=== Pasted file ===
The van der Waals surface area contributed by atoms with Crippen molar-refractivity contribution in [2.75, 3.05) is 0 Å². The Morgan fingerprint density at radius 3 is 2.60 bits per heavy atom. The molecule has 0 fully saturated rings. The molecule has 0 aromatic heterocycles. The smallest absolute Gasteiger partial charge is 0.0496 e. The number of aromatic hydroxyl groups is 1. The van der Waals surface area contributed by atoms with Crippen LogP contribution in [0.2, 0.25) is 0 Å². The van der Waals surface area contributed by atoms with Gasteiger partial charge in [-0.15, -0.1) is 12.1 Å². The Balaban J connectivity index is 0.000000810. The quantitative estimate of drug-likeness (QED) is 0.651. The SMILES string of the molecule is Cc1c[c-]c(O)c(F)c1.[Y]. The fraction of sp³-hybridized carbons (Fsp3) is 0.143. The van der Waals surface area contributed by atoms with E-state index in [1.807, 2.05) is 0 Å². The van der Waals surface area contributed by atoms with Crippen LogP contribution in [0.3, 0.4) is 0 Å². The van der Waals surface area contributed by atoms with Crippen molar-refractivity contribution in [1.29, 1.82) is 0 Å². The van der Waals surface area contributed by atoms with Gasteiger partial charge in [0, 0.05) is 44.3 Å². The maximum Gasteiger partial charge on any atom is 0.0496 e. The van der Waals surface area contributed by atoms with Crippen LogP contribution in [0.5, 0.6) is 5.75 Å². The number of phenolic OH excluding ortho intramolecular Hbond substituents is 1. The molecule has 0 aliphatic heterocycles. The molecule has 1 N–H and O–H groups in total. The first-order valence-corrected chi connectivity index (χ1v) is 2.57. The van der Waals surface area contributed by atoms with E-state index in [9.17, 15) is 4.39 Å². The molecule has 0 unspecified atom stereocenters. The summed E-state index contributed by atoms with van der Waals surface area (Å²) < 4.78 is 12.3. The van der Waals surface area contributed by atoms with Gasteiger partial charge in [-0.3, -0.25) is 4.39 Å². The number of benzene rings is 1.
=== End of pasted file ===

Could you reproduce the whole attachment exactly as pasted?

The van der Waals surface area contributed by atoms with Crippen molar-refractivity contribution in [2.75, 3.05) is 0 Å². The Morgan fingerprint density at radius 3 is 2.60 bits per heavy atom. The molecule has 0 fully saturated rings. The molecule has 0 aromatic heterocycles. The smallest absolute Gasteiger partial charge is 0.0496 e. The number of aromatic hydroxyl groups is 1. The van der Waals surface area contributed by atoms with Crippen LogP contribution in [0.2, 0.25) is 0 Å². The van der Waals surface area contributed by atoms with Gasteiger partial charge in [-0.15, -0.1) is 12.1 Å². The Balaban J connectivity index is 0.000000810. The quantitative estimate of drug-likeness (QED) is 0.651. The SMILES string of the molecule is Cc1c[c-]c(O)c(F)c1.[Y]. The fraction of sp³-hybridized carbons (Fsp3) is 0.143. The van der Waals surface area contributed by atoms with E-state index in [1.807, 2.05) is 0 Å². The van der Waals surface area contributed by atoms with Crippen LogP contribution in [0.3, 0.4) is 0 Å². The van der Waals surface area contributed by atoms with Crippen molar-refractivity contribution in [1.29, 1.82) is 0 Å². The van der Waals surface area contributed by atoms with Gasteiger partial charge in [0, 0.05) is 44.3 Å². The maximum Gasteiger partial charge on any atom is 0.0496 e. The van der Waals surface area contributed by atoms with Crippen LogP contribution in [0.5, 0.6) is 5.75 Å². The number of phenolic OH excluding ortho intramolecular Hbond substituents is 1. The molecule has 0 aliphatic heterocycles. The molecule has 1 N–H and O–H groups in total. The first-order valence-corrected chi connectivity index (χ1v) is 2.57. The van der Waals surface area contributed by atoms with E-state index in [9.17, 15) is 4.39 Å². The molecule has 0 unspecified atom stereocenters. The summed E-state index contributed by atoms with van der Waals surface area (Å²) < 4.78 is 12.3. The van der Waals surface area contributed by atoms with Gasteiger partial charge in [-0.3, -0.25) is 4.39 Å². The number of benzene rings is 1.